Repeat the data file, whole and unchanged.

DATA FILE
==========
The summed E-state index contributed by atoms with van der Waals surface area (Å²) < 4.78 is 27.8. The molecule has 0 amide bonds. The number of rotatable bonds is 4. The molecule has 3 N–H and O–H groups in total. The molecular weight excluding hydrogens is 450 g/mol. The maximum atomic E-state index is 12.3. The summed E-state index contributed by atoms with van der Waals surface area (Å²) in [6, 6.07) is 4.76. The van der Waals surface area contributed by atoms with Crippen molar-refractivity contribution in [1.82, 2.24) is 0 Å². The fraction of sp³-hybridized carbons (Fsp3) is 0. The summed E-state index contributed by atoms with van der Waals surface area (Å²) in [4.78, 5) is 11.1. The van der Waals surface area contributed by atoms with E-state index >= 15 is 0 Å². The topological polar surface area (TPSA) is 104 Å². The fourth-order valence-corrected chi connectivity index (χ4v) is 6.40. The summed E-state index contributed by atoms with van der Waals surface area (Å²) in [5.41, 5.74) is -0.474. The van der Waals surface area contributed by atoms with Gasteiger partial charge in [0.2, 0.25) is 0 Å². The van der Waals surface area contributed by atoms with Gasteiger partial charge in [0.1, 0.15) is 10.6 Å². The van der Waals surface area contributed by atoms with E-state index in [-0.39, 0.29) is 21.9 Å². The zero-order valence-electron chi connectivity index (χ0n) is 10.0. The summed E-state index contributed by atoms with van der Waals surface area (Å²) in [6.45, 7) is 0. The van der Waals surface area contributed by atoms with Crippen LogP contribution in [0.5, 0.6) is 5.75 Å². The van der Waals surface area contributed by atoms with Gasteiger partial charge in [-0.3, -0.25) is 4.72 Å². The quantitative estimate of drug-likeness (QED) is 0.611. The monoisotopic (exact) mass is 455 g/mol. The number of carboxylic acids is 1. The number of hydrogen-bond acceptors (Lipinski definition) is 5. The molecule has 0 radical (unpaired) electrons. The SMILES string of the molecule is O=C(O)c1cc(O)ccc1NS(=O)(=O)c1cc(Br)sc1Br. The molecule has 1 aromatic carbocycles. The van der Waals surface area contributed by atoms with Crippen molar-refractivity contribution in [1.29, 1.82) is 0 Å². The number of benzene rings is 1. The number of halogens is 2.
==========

The summed E-state index contributed by atoms with van der Waals surface area (Å²) < 4.78 is 27.8. The molecule has 0 amide bonds. The number of rotatable bonds is 4. The molecule has 3 N–H and O–H groups in total. The molecular weight excluding hydrogens is 450 g/mol. The maximum atomic E-state index is 12.3. The summed E-state index contributed by atoms with van der Waals surface area (Å²) in [6, 6.07) is 4.76. The van der Waals surface area contributed by atoms with Crippen molar-refractivity contribution in [1.82, 2.24) is 0 Å². The fraction of sp³-hybridized carbons (Fsp3) is 0. The summed E-state index contributed by atoms with van der Waals surface area (Å²) in [4.78, 5) is 11.1. The van der Waals surface area contributed by atoms with E-state index >= 15 is 0 Å². The topological polar surface area (TPSA) is 104 Å². The fourth-order valence-corrected chi connectivity index (χ4v) is 6.40. The summed E-state index contributed by atoms with van der Waals surface area (Å²) in [5.41, 5.74) is -0.474. The van der Waals surface area contributed by atoms with Gasteiger partial charge in [0.2, 0.25) is 0 Å². The van der Waals surface area contributed by atoms with Gasteiger partial charge in [0.1, 0.15) is 10.6 Å². The van der Waals surface area contributed by atoms with E-state index in [-0.39, 0.29) is 21.9 Å². The zero-order valence-electron chi connectivity index (χ0n) is 10.0. The summed E-state index contributed by atoms with van der Waals surface area (Å²) in [6.45, 7) is 0. The van der Waals surface area contributed by atoms with Crippen LogP contribution in [0.5, 0.6) is 5.75 Å². The van der Waals surface area contributed by atoms with Gasteiger partial charge in [-0.3, -0.25) is 4.72 Å². The quantitative estimate of drug-likeness (QED) is 0.611. The monoisotopic (exact) mass is 455 g/mol. The number of carboxylic acids is 1. The number of hydrogen-bond acceptors (Lipinski definition) is 5. The molecule has 0 radical (unpaired) electrons. The SMILES string of the molecule is O=C(O)c1cc(O)ccc1NS(=O)(=O)c1cc(Br)sc1Br. The molecule has 1 aromatic carbocycles. The van der Waals surface area contributed by atoms with Crippen molar-refractivity contribution in [1.29, 1.82) is 0 Å². The number of benzene rings is 1. The number of halogens is 2.